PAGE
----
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Unread 08-15-2008, 04:05 PM   #1
steve61
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Dealing with Slab Cracks??????

I'm trying to figure out how to best deal with this.

I've got a 50 year old house slab on grade in So. Calif. I'm in the process of gutting and remodeling the entire house. After pulling up all the carpet I have a couple of problems:

1) Slab itself has lots of dips and peaks. I suspect that within a given room or area I probably have in some areas up to 5/8 or 3/4" elevation variation. Not horrible, but enough you can feel it.

2) Got slab cracks running around. I think most of this was the result of initial setting of the soil a long time ago, as it seems pretty stable as I've been watching over several months. (long before post tension type slabs)

So, my preference is to cover the floor throughout the house with some kind of stone or ceramic tile. But I'm scared to death of laying it on top of this surface and I may just put down hardwood as something lower risk (but I really want stone).

So, my inital thought was to use SLC on this to get it evened out. I may do that (anyway even for the hardwood to give me a more uniform surface). But the cracks and seperations worrying me. Again nothing you would consider structural but mainly kind of ugly (also interestingly enough, all my termite damage came from access through the cracks, even though it was far from a water source).

So assuming the slab isn't heaving around, is SLC safe to put over the cracks? Anything I can do to the slab itself to stablize it such as jack hammering out perpendicular to the bad cracks and dropping in rebar accross the cracks?

I guess could laydown 1/4" or 1/2" CBU, but I'd rather not raise the surface level.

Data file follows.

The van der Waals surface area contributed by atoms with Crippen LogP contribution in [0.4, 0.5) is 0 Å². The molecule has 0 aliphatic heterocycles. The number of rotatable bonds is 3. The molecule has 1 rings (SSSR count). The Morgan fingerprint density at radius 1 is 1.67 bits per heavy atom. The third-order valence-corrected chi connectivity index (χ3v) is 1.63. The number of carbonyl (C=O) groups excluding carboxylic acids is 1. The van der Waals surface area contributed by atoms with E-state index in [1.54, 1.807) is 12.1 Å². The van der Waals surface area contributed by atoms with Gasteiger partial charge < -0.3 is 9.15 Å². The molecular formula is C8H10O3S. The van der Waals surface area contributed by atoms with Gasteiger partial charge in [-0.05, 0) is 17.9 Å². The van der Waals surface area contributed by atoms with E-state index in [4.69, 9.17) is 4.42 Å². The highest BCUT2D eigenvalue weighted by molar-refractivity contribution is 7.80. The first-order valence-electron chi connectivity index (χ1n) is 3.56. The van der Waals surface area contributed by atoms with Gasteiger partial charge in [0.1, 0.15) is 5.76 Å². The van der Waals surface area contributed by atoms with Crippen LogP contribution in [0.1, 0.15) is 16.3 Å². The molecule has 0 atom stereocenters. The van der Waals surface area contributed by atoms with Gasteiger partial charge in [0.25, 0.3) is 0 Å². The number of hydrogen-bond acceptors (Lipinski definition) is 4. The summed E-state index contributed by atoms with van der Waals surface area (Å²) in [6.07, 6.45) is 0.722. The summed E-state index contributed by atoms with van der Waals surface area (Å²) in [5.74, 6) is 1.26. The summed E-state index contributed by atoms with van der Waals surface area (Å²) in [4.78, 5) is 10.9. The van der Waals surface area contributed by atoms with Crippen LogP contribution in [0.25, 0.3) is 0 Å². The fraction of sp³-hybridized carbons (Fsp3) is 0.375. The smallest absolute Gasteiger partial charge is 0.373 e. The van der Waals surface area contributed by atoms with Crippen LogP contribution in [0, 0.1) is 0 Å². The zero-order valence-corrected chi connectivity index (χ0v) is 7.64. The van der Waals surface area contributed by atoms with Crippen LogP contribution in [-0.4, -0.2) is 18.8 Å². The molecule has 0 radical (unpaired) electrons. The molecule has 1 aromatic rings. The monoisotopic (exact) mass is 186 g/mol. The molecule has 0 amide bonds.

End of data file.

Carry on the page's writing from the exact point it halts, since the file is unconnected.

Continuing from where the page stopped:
Any thoughts appreciated..
Steve...
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Unread 08-15-2008, 04:39 PM   #2
ceramictec
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if it were my floor I would SLC it and cover it with Ditra.

maybe others have a different way, but I think it would be a good way to handle both problems.
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Unread 08-15-2008, 11:38 PM   #3
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Steve - well, you already know if you've got any vertical displacement tile is a no-go. Your slab sounds a lot like my 30-yr old AZ slab. Mostly I used a membrane over the cracks, but one room was a little more severe. Wife was worried so we had a foundation guy take a look. He didn't think the problem was severe, but did recommend "stitching" with carbon fiber, and said I could do it myself. I did some research and found something called Torque-Lock that I liked better and am currently in the process of installing. It's prolly overkill, but my other half feels better so it's OK.
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Unread 08-16-2008, 09:10 AM   #4
Davestone
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I would think the Torque Lock would just cause the slab to crack at the rods if there was any great movement,especially as narrow as they are,but i could be wrong.I would say being in Calif. with the previous slab movement i would pass on a stone install myself.
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Unread 08-16-2008, 09:29 AM   #5
ceramictec